The admiral, flying overhead in a fighter plane, spoke proudly of sending down a withering rain of machine-gun fire which had an obvious message. If they swam for shore to give up, he would gladly shoot them rather than allow them to become prisoners of the Japanese.
The admiral was a raging bull of a gun enthusiast. At the conclusion of the meal, he went into another room and came back out with a small, black-leather carrying bag.
He placed the bag on the table and from it he pulled out a pistol and pushed it across the table so that it rested next to my dessert plate.
"Here's something you can use to take care of yourself," he said. "You never know when you might need it."
I declined the gift. The admiral glared at me. I'm sure my refusal only confirmed his suspicions about either my willingness or ability to act like a man.
During this period, I also chanced to encounter the admiral's younger brother. He, too, was a man of a most fierce nature. He had spent his adult life in the Central Intelligence Agency.
For years he was stationed in the Middle East. One day, he was taken prisoner by men he didn't know. They tied him up and then beat him severely. Then they threw him down a deep well in the desert, leaving him to die.
But this was one tough Texan. He refused to die. Somehow freeing himself and then managing to crawl up out of the well, he was found and taken to a hospital.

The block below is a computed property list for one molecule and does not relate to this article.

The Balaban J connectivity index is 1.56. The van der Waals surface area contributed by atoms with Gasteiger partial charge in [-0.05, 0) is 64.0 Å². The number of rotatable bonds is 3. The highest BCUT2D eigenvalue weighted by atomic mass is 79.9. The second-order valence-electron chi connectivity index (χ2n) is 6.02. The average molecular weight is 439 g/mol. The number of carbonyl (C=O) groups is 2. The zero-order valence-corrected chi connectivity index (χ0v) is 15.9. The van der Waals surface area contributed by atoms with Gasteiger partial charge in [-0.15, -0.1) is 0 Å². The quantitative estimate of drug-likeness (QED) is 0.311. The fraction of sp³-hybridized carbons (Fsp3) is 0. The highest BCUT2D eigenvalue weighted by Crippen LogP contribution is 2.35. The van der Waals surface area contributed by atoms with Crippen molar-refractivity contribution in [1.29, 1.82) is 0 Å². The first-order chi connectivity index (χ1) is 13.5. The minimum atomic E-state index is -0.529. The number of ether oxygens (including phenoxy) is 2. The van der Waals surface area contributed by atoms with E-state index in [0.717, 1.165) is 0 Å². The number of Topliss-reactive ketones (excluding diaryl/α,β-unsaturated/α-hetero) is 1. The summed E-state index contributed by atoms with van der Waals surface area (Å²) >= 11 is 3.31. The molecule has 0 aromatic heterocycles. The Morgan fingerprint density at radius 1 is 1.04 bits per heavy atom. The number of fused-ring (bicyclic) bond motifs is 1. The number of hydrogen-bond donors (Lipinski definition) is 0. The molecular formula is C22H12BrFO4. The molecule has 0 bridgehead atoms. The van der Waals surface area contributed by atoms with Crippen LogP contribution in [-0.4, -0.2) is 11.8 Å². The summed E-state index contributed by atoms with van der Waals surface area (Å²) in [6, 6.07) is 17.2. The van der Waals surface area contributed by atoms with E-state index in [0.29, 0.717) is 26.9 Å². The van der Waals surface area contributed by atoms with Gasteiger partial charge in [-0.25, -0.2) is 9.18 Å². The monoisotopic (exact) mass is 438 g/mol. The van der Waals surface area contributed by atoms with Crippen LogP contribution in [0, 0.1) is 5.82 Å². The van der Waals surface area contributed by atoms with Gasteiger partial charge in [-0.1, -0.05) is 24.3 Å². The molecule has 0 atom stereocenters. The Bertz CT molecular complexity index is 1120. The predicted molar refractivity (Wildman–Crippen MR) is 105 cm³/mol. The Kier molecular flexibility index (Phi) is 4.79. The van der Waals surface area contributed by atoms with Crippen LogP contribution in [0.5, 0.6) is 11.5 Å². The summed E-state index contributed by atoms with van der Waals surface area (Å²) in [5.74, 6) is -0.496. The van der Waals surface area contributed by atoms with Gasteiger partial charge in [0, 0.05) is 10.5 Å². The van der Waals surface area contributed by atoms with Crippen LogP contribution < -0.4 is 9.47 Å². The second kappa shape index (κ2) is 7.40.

In critical condition, he was flown back to the United States, where he was hospitalized for months and took more than a year to recover.
When he finally did regain his strength, he took more than a year's salary in cash and headed back overseas to avenge himself upon the men who tried to kill him.
His method was simple. He spread the word around in the right circles that he was prepared to pay $25,000 in cash to whomever could lead him to the men responsible. He had been in the CIA long enough to understand what motivated men to betray others.
Within days, one of his attacker's cousins came forth to collect the money and provide full details about the two men who attempted to kill him.
In the best Eastwood tradition, he went straight to the men, armed to the teeth. He caught them by surprise. Tying them up, he drove them to the same well into which they had tossed him. He shot them both in the head and dropped them down the well.
I bring this up only because I think the admiral and his brother are the only types of men who are truly comfortable carrying guns.
You might wonder what happened to them. They both eventually went back home to the small town in Texas where their mother still lived on the family farm.
She was approaching 90. Overbearing men of the world, they made it plain to her that it was their plan to take over the running of the farm and build a small place for her to live on the property.
She was just as strong-willed as her two boys. She didn't like the idea. They both died mysterious deaths from poisoning.
The town was so small, the county attorney never bothered over the matter.